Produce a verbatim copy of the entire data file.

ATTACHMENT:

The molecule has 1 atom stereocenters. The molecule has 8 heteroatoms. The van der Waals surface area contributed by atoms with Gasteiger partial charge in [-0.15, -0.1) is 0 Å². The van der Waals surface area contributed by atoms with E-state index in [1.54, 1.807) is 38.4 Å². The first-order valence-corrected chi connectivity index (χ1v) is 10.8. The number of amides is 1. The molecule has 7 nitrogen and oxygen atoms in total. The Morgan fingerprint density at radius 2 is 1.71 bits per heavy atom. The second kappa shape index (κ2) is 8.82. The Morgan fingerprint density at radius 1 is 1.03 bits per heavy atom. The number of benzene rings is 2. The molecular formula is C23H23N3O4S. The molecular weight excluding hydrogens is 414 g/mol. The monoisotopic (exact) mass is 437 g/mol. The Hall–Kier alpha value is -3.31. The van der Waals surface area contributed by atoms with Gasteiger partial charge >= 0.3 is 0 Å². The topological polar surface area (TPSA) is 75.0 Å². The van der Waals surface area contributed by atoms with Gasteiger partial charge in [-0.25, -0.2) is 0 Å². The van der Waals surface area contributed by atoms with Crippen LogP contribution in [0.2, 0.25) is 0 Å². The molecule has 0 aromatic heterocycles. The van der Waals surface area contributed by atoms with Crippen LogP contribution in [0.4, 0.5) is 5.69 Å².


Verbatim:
The molecule has 1 atom stereocenters. The molecule has 8 heteroatoms. The van der Waals surface area contributed by atoms with Gasteiger partial charge in [-0.15, -0.1) is 0 Å². The van der Waals surface area contributed by atoms with E-state index in [1.54, 1.807) is 38.4 Å². The first-order valence-corrected chi connectivity index (χ1v) is 10.8. The number of amides is 1. The molecule has 7 nitrogen and oxygen atoms in total. The Morgan fingerprint density at radius 2 is 1.71 bits per heavy atom. The second kappa shape index (κ2) is 8.82. The Morgan fingerprint density at radius 1 is 1.03 bits per heavy atom. The number of benzene rings is 2. The molecular formula is C23H23N3O4S. The molecular weight excluding hydrogens is 414 g/mol. The monoisotopic (exact) mass is 437 g/mol. The Hall–Kier alpha value is -3.31. The van der Waals surface area contributed by atoms with Gasteiger partial charge >= 0.3 is 0 Å². The topological polar surface area (TPSA) is 75.0 Å². The van der Waals surface area contributed by atoms with Gasteiger partial charge in [-0.25, -0.2) is 0 Å². The van der Waals surface area contributed by atoms with Crippen LogP contribution in [0.2, 0.25) is 0 Å². The molecule has 0 aromatic heterocycles. The van der Waals surface area contributed by atoms with Crippen LogP contribution in [0.4, 0.5) is 5.69 Å².